In a new court filing, EFF argues that since digital devices hold so much highly personal information, "agents should be required to show they have probable cause to believe that the device contains evidence of a violation of the immigration or customs laws", and even then border agents should only be able to examine digital contents after a judge has signed off on a warrant.

The filing also sought to clarify search guidance issued by the US Customs and Border Protection Agency in July, which restricted border searches to locally-stored data. As EFF points out, distinguishing between local data and cloud-based data isn't necessarily straightforward, and cloud data can "appear as a seamless part of the digital device when presented at the border".

EFF filed its brief with the US Court of Appeals for the Fifth Circuit in US v. Molina-Isidoro, a case that saw Maria Isabel Molina-Isidoro's cell phone manually searched at the border and the data used to support a prosecution for attempted drugs smuggling.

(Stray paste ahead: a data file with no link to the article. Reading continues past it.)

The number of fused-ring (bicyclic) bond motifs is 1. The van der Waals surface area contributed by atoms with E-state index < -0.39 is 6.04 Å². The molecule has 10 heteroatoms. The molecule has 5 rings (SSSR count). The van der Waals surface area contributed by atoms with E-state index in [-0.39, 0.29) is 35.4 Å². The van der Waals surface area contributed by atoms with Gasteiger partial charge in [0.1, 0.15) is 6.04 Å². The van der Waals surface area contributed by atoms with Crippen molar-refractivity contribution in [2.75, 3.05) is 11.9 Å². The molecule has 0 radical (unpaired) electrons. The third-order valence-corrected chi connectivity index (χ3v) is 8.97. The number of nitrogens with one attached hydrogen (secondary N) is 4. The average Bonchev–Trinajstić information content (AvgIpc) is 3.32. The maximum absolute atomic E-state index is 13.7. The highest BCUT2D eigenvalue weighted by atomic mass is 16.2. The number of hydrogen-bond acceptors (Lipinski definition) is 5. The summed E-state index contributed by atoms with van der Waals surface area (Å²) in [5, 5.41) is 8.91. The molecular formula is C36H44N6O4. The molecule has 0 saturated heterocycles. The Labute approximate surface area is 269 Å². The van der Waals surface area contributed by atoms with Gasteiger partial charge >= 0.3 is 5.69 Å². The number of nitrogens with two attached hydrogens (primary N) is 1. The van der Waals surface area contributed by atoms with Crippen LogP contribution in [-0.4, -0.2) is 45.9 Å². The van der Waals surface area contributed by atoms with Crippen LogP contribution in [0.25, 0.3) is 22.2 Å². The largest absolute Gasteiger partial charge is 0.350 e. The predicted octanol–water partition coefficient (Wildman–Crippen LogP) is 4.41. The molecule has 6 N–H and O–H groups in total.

"Our cell phones and laptops provide access to an unprecedented amount of detailed, private information, often going back many months or years, from emails to our co-workers to photos of our loved ones and lists of our closest contacts," said EFF staff attorney Sophia Cope. "This is light years beyond the minimal information generally contained in other kinds of personal items we might carry in our suitcases. It's time for courts and the government to acknowledge that examining the contents of a digital device is highly intrusive, and Fourth Amendment protections should be strong, even at the border."